Kids Club Vol. 30: Strawberries
Welcome to the latest issue of our ChopChop Kids Club newsletter!
Red, ripe strawberries. They brighten up everything from a fruit salad to a bowl of cereal to a glass of sparkling water. And they’re a sure sign that summer is on its way! We’ve got strawberry everything this month: easy, refreshing recipes, plus fun facts, juicy ideas, and simple activities to get you in that strawberry state of mind.
What’s your favorite way to eat strawberries?
INSIDE THIS ISSUE
Strawberry-Orange Ice Pops
Strawberry-Orange Ice Pops
- Blender or food processor
- Ice-pop molds or paper cups and wooden sticks
- 1 cup very ripe strawberries, hulled
- 1 cup orange juice
- Put the strawberries and orange juice in the blender or food processor and blend until liquidy.
- Divide the mixture evenly among the ice-pop molds or paper cups. If you’re using paper cups, put them on a small baking sheet, cover them with plastic wrap, and then poke a wooden stick down through the wrap into each cup. Freeze until solid, around 4 hours.
How to Hull a Strawberry
Removing a strawberry’s stem, the leafy green top, and the hard little white core just below the stem is called “hulling,” and it leaves you with just the juicy, delicious fruit. It’s not difficult to do, and if you’re using strawberries in a recipe, you’ll need to learn how to hull them. There are a few different ways:
1. Pull off the stem and green top, twisting as you do to remove as much of the core as possible. If you need to, use your fingertips to get out the last of it.
2. Pull off the stem and green top, then remove the core with the tip of a teaspoon. Dig it into the strawberry about 1/2 inch deep, then turn it to twist out the core.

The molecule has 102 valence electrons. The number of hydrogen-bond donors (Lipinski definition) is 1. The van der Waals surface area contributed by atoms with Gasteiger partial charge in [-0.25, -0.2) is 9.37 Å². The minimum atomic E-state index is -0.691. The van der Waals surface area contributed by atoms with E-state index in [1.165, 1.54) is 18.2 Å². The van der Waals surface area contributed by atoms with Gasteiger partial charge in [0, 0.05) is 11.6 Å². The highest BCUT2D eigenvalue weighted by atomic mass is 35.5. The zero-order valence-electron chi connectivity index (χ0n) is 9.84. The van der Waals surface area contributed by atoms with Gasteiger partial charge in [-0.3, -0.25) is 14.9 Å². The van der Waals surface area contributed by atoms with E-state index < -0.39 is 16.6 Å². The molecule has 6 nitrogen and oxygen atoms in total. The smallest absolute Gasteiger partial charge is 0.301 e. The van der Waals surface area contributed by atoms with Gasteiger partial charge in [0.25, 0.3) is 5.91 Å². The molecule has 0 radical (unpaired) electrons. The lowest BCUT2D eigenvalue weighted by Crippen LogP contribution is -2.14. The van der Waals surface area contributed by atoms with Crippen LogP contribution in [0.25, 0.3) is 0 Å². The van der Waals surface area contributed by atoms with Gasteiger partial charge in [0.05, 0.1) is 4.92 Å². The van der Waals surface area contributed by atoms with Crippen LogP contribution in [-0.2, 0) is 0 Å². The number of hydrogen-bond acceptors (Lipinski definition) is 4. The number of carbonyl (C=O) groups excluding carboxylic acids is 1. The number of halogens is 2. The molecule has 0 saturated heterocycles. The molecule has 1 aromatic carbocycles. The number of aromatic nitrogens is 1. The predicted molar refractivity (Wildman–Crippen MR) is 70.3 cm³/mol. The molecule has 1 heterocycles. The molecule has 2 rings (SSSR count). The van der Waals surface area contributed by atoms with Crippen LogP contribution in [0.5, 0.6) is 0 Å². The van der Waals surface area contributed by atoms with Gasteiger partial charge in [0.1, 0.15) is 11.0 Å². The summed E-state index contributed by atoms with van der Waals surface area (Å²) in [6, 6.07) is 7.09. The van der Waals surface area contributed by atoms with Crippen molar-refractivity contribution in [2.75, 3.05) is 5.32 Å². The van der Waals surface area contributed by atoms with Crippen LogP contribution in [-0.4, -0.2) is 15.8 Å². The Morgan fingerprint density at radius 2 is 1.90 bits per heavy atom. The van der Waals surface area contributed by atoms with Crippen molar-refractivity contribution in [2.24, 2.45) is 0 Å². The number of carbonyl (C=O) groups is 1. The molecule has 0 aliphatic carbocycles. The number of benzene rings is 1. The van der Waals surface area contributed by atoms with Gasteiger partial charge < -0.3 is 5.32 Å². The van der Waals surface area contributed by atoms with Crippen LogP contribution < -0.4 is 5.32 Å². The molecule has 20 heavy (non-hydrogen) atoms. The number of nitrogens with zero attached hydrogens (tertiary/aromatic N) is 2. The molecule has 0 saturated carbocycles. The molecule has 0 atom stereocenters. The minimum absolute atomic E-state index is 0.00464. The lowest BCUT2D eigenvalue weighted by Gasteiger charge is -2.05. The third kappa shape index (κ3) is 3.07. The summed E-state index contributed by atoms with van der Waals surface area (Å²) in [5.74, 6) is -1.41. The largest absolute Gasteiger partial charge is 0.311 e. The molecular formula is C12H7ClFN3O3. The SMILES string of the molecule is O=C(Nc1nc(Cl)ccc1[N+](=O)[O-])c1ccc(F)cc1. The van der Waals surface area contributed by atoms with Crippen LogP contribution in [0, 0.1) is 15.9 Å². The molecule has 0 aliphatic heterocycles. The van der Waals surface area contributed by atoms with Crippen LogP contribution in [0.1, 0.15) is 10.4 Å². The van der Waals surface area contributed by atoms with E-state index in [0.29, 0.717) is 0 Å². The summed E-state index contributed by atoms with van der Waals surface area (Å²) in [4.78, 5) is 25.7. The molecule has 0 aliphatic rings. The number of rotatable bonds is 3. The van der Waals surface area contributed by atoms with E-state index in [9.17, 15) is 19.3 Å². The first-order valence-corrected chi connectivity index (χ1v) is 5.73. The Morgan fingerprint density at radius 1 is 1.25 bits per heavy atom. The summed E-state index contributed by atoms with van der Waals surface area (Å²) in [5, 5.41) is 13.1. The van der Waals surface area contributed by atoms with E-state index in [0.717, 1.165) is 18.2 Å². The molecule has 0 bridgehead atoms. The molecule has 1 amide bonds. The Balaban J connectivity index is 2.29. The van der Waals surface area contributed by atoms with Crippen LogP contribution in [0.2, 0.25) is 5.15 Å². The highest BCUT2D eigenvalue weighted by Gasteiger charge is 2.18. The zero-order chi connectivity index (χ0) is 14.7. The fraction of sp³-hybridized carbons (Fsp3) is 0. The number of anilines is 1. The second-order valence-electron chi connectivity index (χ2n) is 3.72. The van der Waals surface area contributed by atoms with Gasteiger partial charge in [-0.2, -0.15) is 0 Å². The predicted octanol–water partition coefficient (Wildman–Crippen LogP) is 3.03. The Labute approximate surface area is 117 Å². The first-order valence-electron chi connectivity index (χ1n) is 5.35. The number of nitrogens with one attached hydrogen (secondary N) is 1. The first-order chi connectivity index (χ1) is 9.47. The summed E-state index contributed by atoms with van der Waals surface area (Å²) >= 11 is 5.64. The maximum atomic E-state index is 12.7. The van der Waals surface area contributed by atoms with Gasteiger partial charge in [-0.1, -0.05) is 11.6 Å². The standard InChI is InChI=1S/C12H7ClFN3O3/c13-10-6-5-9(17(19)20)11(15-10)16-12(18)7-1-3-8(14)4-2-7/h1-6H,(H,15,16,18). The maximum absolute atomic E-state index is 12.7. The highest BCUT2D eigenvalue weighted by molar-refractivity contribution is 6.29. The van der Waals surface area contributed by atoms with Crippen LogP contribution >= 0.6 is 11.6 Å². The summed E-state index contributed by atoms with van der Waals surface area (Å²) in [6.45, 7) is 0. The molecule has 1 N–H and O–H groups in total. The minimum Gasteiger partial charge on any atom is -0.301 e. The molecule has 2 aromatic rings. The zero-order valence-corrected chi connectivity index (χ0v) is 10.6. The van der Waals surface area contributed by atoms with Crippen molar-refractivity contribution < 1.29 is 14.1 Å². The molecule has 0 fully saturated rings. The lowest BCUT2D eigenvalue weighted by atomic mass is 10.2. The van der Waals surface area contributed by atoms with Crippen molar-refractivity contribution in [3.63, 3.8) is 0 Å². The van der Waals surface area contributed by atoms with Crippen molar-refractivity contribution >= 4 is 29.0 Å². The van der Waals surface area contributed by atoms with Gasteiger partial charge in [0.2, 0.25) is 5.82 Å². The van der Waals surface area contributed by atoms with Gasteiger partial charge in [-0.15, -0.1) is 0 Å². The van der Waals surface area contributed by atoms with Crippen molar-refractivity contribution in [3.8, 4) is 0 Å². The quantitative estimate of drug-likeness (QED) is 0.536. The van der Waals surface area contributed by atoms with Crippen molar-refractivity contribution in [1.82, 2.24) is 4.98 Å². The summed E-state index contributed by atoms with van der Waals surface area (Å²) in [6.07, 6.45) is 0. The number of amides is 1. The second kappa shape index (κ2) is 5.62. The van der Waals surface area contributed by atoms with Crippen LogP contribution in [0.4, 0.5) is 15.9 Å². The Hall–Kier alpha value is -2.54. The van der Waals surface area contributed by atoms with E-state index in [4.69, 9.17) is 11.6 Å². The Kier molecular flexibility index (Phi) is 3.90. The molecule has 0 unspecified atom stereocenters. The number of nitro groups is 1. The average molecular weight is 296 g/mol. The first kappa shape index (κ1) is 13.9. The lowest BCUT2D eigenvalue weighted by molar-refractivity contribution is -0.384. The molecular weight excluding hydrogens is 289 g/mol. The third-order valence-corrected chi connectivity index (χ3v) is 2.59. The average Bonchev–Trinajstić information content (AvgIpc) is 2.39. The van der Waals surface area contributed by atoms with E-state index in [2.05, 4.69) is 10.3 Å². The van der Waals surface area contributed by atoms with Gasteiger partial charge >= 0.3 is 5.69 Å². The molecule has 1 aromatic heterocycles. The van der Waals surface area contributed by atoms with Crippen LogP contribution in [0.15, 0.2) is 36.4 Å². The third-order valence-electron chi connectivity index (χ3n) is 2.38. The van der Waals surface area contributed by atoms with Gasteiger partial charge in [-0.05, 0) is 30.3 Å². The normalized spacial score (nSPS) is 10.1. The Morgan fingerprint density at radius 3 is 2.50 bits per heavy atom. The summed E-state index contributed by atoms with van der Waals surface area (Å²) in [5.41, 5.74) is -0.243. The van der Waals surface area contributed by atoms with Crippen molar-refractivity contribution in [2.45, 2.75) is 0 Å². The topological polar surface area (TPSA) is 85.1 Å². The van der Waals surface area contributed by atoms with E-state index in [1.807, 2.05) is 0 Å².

3. Push a drinking straw up through the bottom of the strawberry to poke out the core, the green top, and the stem all at once.
To make this bubbly, refreshing drink, put ½ cup hulled strawberries (fresh or frozen) in a bowl and use a fork or potato masher to break them up until they’re mushy. Divide the berry mash between 2 glasses and top each with 1 cup seltzer. Add ice and a lemon slice, if you like!
A strawberry is not actually a berry, according to botanists. It’s what’s called an “aggregate accessory fruit.” (Say that ten times fast!) The seeds are not true seeds, but miniature fruits called achenes, with seeds inside them
Yes you may!
What’s your favorite thing about the month of May? If you need a hint, try walking around outside. Look up; look down. What do you notice? What is there to see, to feel on your skin, to smell in the air? Every month is special. What’s special about this one?
Image by MiVargof from Pixabay
Strawberries by the Numbers
- Every strawberry has, on average, 200 tiny seeds.
- The largest documented strawberry in history weighed 8.17 ounces (over half a pound) and was the size of a large apple.
- 1/2 cup strawberries contains 45 milligrams of vitamin C, which is about three-quarters of the amount you need in a day.
- The garden strawberry was first cultivated nearly 300 years ago, in Brittany, France.
5 Ways to Eat Strawberries
- Top a toasted wholegrain English muffin with nut butter and strawberry and banana slices.
- Stir chopped strawberries into your cereal or oatmeal.
- Add sliced strawberries to a green salad.
- Flavor a glass of water with a few pieces of strawberry.
- Dip strawberries in plain yogurt.
Look carefully at a strawberry, then use a pencil to draw it. Use arrows to label all the different parts of it. Can you find the peduncle, calyx, achene, and skin? (Look up an illustration of a strawberry online if you need a hint.) Cut the strawberry in half and look at it. What does the shape remind you of? Draw and label the cut side of the strawberry, then add color to your drawings with markers, crayons, colored pencils, or paint.
Bonus craft: If your strawberries came in a plastic basket, you can thread ribbon or yarn onto a wide-eyed needle and use it to weave in and out around the basket to make a decorative holder for your desk supplies.